34 Pages Posted: 9 Sep 2003
Date Written: August 14, 2003
Prepared for a conference on the Sarbanes-Oxley Act (a.k.a. the "Public Company Accounting Reform and Investor Protection Act" of 2002), this Article focuses on the professional responsibility rules promulgated by the Securities and Exchange Commission under Section 307 of the Act. According to the theoretical model of corporate governance espoused by all business corporation statutes, a corporation is to be run by its board of directors for the benefit of its shareholders. In practice, however, corporations frequently are run by their top managers for the benefit of those managers.
A number of recent trends have empowered boards of directors vis-a-vis management. As this Article's review of the statutory text and its legislative history demonstrates, Congress intended the Sarbanes-Oxley Act to further that trend. We further demonstrate that Section 307 should be understood as part of the Act's overall anti-managerialist intent. Congress sought to enlist legal counsel in strengthening the board. Specifically, Congress directed the SEC to create an up the ladder reporting requirement pursuant to which a firm's legal counsel would report evidence of misconduct to the board of directors, thereby redressing one of the information asymmetries between boards and managers.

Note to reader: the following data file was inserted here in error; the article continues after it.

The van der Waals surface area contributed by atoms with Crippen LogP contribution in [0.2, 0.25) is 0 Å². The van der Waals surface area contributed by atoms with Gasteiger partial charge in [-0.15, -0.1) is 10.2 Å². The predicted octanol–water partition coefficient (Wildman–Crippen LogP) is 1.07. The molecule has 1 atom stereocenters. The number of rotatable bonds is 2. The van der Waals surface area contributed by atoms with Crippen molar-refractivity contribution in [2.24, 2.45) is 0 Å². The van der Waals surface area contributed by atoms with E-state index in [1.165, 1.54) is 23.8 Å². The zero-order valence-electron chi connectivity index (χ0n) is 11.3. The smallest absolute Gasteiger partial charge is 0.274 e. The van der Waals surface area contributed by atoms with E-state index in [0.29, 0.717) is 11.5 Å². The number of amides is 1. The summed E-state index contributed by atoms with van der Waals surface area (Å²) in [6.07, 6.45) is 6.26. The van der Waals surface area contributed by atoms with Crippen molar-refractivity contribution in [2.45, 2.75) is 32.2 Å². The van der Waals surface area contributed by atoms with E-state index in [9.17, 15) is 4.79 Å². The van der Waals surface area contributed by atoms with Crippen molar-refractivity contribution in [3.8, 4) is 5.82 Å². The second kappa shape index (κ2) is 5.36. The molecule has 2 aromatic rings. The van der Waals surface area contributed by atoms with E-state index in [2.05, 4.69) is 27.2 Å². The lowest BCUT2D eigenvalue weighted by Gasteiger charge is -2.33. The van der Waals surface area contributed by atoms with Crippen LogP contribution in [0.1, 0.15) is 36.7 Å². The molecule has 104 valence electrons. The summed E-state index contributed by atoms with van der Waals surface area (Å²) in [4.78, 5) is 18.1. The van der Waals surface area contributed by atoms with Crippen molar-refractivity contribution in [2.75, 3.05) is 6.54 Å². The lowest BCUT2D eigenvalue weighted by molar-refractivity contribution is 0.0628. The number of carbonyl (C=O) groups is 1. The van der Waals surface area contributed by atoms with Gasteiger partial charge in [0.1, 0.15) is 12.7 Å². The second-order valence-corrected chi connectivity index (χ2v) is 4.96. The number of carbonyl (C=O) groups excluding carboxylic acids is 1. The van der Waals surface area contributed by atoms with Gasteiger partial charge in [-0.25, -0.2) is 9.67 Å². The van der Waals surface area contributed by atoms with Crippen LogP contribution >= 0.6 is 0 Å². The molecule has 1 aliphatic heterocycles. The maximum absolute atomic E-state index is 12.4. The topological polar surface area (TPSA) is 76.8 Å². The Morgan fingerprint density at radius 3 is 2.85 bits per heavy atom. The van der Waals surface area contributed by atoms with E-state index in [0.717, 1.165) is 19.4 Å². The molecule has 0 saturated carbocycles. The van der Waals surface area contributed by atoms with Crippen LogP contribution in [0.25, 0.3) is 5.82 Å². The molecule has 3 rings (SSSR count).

This Article argues that, as a normative matter, Sarbanes-Oxley Section 307 was well-intentioned. As a practical matter, however, Section 307 seems unlikely to effect significant changes in corporate governance. In our view, the nature of legal practice, the largely unchanged relationship between lawyers and managers, and the problematic approach taken by the SEC to implementing Section 307 suggest that the new legal regime is unlikely to result in significantly better information flows within the corporate hierarchy.
Keywords: board of directors, corporate governance, legal ethics, managerialism, securities regulation
JEL Classification: K22
Suggested Citation: Suggested Citation
Bainbridge, Stephen M. and Johnson, Christina J., Managerialism, Legal Ethics, and Sarbanes-Oxley Section 307 (August 14, 2003). Law Review of the Michigan State University-Detroit College of Law, Forthcoming. Available at SSRN: https://ssrn.com/abstract=434721 or http://dx.doi.org/10.2139/ssrn.434721
By Murphy Smith